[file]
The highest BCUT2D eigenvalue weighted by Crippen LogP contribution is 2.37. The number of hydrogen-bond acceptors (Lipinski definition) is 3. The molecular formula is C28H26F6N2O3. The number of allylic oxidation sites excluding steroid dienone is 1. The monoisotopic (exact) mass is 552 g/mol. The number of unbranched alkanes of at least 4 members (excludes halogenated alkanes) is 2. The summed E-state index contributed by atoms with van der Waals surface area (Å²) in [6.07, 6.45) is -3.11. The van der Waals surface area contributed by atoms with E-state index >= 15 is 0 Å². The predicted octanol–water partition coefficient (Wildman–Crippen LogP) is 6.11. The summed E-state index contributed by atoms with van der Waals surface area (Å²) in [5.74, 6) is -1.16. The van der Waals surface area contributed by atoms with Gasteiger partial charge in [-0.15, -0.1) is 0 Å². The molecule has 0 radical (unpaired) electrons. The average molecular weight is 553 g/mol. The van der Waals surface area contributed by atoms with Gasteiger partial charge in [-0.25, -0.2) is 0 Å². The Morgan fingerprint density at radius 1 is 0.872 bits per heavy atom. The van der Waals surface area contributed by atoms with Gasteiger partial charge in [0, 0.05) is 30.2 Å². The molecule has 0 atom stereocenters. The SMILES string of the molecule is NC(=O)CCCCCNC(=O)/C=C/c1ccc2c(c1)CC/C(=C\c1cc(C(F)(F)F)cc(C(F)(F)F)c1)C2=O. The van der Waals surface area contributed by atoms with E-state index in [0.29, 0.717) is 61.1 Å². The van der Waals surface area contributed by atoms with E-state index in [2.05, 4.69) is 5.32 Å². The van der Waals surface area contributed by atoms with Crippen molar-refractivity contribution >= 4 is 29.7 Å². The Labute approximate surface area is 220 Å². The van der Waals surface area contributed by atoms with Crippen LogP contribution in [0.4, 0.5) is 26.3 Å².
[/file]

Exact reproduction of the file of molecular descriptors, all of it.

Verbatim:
The highest BCUT2D eigenvalue weighted by Crippen LogP contribution is 2.37. The number of hydrogen-bond acceptors (Lipinski definition) is 3. The molecular formula is C28H26F6N2O3. The number of allylic oxidation sites excluding steroid dienone is 1. The monoisotopic (exact) mass is 552 g/mol. The number of unbranched alkanes of at least 4 members (excludes halogenated alkanes) is 2. The summed E-state index contributed by atoms with van der Waals surface area (Å²) in [6.07, 6.45) is -3.11. The van der Waals surface area contributed by atoms with E-state index >= 15 is 0 Å². The predicted octanol–water partition coefficient (Wildman–Crippen LogP) is 6.11. The summed E-state index contributed by atoms with van der Waals surface area (Å²) in [5.74, 6) is -1.16. The van der Waals surface area contributed by atoms with Gasteiger partial charge in [-0.15, -0.1) is 0 Å². The molecule has 0 radical (unpaired) electrons. The average molecular weight is 553 g/mol. The van der Waals surface area contributed by atoms with Gasteiger partial charge in [-0.25, -0.2) is 0 Å². The Morgan fingerprint density at radius 1 is 0.872 bits per heavy atom. The van der Waals surface area contributed by atoms with Gasteiger partial charge in [0, 0.05) is 30.2 Å². The molecule has 0 atom stereocenters. The SMILES string of the molecule is NC(=O)CCCCCNC(=O)/C=C/c1ccc2c(c1)CC/C(=C\c1cc(C(F)(F)F)cc(C(F)(F)F)c1)C2=O. The van der Waals surface area contributed by atoms with E-state index in [0.29, 0.717) is 61.1 Å². The van der Waals surface area contributed by atoms with E-state index in [2.05, 4.69) is 5.32 Å². The van der Waals surface area contributed by atoms with Crippen molar-refractivity contribution >= 4 is 29.7 Å². The Labute approximate surface area is 220 Å². The van der Waals surface area contributed by atoms with Crippen LogP contribution in [0.4, 0.5) is 26.3 Å².